The Global Sourdough Project
Rob Dunn Lab | A Science of Sourdough Project
The Global Sourdough Project started out as an online survey, distributed to the general public, with the hope that it would find it’s way to sourdough bakers who keep their own starters. Over 1000 people, all over the world, filled out the survey – sharing where their sourdough came from, how it is maintained, and sharing stories of their unique flavors and unique origin stories. Five hundred and sixty of those bakers then sent us a sample of their sourdough starter. We are using genetic techniques (metagenomics, in the lingo of our tribe) to determine which species are present in the starter. Once we know which species are living in each starter, we will use statistical approaches to compare the different communities. By doing this comparison we can begin to understand the factors that influence which community lives in one starter relative to another, why your starter is different from that of someone else. Some bakers suggest (swear by, really) that the biggest factor influencing which species of microbes are found in a starter are the microbes that are on the bodies of the people who started it. Some say it is the grain that is used. Others, the climate. Others still, the water. Everyone might be right; it could be that each starter is influenced by many factors. But we don’t actually know. Now that we know the identity of the organisms in each of a hundreds of starters from around the world we are testing the relative influence of each factor using statistical models — the same sort we would use to understand why there are, say, more bird species in the tropics.
Bread and the microbes on which bread depends are at the heart of our agricultural civilization, the ancient marriage between humans and grains. They are also at the heart of the ways in which we come together to break bread and savor the rich flavors of wild microbes and tamed grains. By this same token, we hope that by studying starters together, we might all understand and savor more than any of us could on our own.
The Global Sourdough Project is just one of our various efforts to study sourdough starters.
Results and Updates
What Can You Do Now?
We are no longer accepting sourdough starters as part of the Global Sourdough Project, but we are processing and analyzing them in the lab. For those of you who have chosen to participate in our project, know that we are taking care of your starter with love, even as we give it the occasional exploratory poke or prod. We will continue to post updates on this page as we go.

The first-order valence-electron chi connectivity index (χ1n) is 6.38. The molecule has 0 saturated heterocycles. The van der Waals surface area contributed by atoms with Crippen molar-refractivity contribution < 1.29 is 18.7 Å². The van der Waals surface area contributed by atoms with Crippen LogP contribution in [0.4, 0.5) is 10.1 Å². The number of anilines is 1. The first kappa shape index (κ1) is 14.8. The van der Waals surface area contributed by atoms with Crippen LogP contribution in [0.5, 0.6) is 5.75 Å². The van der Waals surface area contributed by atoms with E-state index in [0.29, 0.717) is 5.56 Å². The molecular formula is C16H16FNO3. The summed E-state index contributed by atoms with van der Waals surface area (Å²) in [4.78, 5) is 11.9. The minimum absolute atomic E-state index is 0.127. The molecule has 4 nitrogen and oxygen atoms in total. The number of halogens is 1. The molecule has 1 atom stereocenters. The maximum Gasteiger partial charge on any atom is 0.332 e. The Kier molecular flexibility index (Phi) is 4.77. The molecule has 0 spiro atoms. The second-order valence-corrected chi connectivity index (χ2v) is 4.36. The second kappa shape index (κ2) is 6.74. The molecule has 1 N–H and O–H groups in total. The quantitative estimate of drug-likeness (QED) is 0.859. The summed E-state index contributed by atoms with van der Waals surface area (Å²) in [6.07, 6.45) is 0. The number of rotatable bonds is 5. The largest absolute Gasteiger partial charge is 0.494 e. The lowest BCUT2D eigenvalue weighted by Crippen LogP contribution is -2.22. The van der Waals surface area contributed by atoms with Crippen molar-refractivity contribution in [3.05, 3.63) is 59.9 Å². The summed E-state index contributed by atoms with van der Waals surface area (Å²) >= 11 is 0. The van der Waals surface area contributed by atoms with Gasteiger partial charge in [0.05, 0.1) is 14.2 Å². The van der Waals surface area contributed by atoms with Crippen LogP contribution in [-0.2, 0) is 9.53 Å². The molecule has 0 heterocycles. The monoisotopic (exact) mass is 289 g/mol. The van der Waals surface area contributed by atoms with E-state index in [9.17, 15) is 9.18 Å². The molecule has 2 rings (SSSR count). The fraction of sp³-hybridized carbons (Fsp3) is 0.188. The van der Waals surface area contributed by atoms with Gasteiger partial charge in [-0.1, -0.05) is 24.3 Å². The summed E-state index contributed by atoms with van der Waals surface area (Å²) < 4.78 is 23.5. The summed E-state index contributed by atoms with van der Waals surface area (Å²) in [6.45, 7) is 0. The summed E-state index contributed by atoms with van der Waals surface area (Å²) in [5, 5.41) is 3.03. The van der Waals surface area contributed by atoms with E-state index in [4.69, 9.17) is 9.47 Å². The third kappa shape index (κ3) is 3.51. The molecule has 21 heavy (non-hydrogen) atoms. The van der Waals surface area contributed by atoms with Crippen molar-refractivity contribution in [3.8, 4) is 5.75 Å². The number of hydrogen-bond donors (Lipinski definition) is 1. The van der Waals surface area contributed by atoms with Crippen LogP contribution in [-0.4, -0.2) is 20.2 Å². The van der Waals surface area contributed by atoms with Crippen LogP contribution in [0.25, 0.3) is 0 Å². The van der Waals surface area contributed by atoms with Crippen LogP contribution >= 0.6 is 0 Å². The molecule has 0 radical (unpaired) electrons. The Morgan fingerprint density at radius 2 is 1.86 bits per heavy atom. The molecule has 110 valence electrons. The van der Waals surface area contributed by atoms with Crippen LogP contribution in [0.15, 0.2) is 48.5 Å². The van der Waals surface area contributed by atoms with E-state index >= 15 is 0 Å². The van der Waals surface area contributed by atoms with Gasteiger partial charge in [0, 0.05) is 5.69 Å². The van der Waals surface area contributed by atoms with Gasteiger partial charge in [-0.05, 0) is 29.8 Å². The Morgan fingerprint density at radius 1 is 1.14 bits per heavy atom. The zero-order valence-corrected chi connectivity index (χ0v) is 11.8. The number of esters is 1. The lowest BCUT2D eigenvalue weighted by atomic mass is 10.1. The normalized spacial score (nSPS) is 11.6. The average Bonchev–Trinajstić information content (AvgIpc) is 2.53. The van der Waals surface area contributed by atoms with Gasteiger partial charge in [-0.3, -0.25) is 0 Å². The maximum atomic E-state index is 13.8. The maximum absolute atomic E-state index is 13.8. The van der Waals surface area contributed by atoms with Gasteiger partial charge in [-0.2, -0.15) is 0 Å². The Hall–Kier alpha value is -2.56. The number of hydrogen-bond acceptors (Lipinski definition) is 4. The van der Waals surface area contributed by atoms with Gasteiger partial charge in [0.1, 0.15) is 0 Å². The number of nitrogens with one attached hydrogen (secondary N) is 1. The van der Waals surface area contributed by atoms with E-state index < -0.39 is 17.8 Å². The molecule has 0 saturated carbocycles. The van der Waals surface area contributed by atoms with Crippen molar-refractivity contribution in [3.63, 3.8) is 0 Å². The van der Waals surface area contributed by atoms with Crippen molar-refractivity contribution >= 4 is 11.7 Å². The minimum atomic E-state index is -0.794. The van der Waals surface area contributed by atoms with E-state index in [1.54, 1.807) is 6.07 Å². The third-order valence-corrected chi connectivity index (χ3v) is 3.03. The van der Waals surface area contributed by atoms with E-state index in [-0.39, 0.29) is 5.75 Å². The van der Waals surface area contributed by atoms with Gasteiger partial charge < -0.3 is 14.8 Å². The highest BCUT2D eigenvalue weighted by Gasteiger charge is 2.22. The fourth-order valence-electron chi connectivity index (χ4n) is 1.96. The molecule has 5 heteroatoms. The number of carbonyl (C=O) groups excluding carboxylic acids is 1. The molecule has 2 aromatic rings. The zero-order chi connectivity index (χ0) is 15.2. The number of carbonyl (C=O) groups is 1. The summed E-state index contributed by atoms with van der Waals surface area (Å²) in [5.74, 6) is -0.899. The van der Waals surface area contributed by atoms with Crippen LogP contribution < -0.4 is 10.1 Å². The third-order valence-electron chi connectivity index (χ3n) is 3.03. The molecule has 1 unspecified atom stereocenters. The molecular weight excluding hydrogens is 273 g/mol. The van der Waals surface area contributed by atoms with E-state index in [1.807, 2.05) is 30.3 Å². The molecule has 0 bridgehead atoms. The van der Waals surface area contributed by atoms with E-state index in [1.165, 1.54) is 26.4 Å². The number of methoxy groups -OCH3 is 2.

Regardless of whether or not you have sent us a sample of your sourdough, if you would like to stay updated about our results or events related to the project you can sign up for email updates as well. We won’t send you spam – promise.
We ARE looking for folks who are willing to take part in our Sourdough for Science experiment, so regardless of whether or not your starter was a part of the Global Sourdough Project, there are still ways to help us study sourdough.
The Sourdough Team
In its broadest scope this projects involves professors who study the evolution of food microorganisms (Ben Wolfe, Tufts University), the ecology of microbes (Tad Fukami, Stanford/Natural History Museum of Denmark), human evolution (Peter C. Kjærgaard, Natural History Museum of Denmark), the ecology of life in homes (Rob Dunn, Natural History Museum of Denmark/NC State University), the history of food (Matthew Booker, NC State University), and the culinary arts (Michael Bom Frøst, University of Copenhagen and Taste for Life).
But the truth is that the real leadership of this effort is being done by the people you see in this picture, younger people, people in whom we would be wise to trust the future of food ecology: Anne Madden, Angela Oliveira, Liz Landis, Erin McKenney, Lauren Nichols, Lori Shapiro, and Lea Shell. Together this team (which recently convened the 2019 Sourdough Summit, pictured on the left) are the ones leading this project. Each of them has a kind of superpower, but collectively they have a combined set of skills for the work at hand like no other team on Earth, from public engagement to art, from culturing to sequencing. Everyone involved in this project, including all of the public participants, does their part, but this group, leads. Everyone else knows well enough to, most of the time, just get out of the way.